Music and finances (Part 1)

Someone called me a few months ago and asked me if I knew of any pianists that might be willing to travel with his quartet. I will not name the quartet but if I did, a large percentage of you would recognize the name. They travel 40 weekends a year.

If I was going to talk to pianists about the opportunity, I needed to know what the pay was (yes, I do think that is an appropriate and important question). So during the conversation, I asked him. His answer? $50/weekend IF money was available (after paying for gas, bus loan, etc.).

Can I be brutally honest and a bit judgmental? If you have a family, you almost certainly should not take that “job.” If you are single and you want to travel for $50/weekend, go for it. There was a time in my life where that fit me. But if you have a family (even if no children yet), you need to remind yourself of something:

Ministry starts at home…

You may be in a situation where you don’t need any money. Or maybe your marriage is strengthened because you are out of the house on weekends (don’t ask your wife…).

But the other 99% of us need to count the cost carefully before we do that kind of thing. What is often called ministry is often something very different, something very selfish.

I tread carefully here because many of you are in music ministry situations like this. You are not being paid adequately and as a result, putting intense financial pressure on your families. In some cases, you are gone from your families more than you should be.

The other reason I tread carefully is because of the perception people have about Christian musicians. They get a little uptight if they sense that Christian musicians are trying to earn money through music. They don’t mind if the musician makes a token amount (like $50/weekend) but they start to worry if that musician makes enough to actually provide for his/her family (maybe $1,000/weekend).

This perception is faulty of course. Christian musicians that do music as a profession should earn a decent living from it just as anybody else in full time Christian service should (Deut 25:4, I Tim 5:18). If they can’t, they probably need to do something else. What they should not do is selfishly pursue music as an almost-non-paying job while making their families suffer through neglect or poverty.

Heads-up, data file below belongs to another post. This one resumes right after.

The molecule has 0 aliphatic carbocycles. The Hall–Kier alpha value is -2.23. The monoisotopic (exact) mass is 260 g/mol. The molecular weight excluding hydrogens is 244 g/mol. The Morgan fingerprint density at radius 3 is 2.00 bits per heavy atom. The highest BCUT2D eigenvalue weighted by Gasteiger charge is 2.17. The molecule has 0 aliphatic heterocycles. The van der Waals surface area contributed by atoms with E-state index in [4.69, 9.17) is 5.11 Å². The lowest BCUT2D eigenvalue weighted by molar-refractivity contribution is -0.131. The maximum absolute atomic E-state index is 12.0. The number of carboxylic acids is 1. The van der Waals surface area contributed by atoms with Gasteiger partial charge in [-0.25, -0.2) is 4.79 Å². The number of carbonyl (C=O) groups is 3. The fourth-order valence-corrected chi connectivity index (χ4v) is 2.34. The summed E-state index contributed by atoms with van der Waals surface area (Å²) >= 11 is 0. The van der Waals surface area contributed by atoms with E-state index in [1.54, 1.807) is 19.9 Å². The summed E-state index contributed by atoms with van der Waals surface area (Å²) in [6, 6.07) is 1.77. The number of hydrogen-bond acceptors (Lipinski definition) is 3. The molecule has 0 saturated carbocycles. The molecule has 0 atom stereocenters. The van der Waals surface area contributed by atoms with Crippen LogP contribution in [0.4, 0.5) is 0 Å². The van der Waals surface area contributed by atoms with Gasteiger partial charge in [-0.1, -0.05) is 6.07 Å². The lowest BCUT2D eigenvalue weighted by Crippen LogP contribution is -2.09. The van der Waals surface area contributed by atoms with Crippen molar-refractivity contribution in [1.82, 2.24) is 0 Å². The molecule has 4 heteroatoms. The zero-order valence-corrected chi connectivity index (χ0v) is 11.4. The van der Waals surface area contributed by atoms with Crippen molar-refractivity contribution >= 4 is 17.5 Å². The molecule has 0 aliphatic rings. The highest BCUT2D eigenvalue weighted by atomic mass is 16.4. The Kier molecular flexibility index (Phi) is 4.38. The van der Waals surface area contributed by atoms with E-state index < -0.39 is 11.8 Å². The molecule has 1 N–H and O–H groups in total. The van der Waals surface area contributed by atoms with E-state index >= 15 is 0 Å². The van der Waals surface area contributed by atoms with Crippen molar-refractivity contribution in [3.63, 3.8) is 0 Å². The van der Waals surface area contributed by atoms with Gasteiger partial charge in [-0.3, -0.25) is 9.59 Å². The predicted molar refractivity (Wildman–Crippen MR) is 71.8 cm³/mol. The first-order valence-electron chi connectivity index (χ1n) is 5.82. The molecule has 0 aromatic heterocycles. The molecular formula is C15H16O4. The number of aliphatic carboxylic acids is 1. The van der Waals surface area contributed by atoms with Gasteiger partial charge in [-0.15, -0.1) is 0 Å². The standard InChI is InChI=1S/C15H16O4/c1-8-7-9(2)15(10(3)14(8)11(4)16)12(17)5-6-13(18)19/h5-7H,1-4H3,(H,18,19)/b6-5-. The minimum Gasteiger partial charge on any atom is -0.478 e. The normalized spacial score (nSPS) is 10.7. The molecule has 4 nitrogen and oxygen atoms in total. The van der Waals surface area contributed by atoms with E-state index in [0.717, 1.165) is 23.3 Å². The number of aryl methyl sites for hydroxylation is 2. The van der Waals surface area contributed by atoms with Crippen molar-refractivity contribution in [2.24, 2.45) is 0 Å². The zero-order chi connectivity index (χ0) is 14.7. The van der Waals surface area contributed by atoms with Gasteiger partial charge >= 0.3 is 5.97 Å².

I am going to do a series here over the coming weeks about the issue of Christian music and money for several reasons. First, you will note that few Christian musicians are going to talk about it. That is for good reason: it is a risky issue that will alienate some people.

Secondly, it is more clear than ever that the status quo (the way Christian musicians go about trying to earn a living in music) is not working and is going to work even less in the future. Recording CDs, writing music, and 40 weekends of concerts a year don’t work out like they used to.

Again, here is the baseline we are going to be working from: if you want to be a professional musician, you should not do so at the expense of your family (either financial or time). And if you want to be above that baseline, I would suggest that the status quo is not likely to be the answer.

If the status quo is not working now and will not work in the future either, what should musicians do? We will talk about what is changing and how musicians can adjust.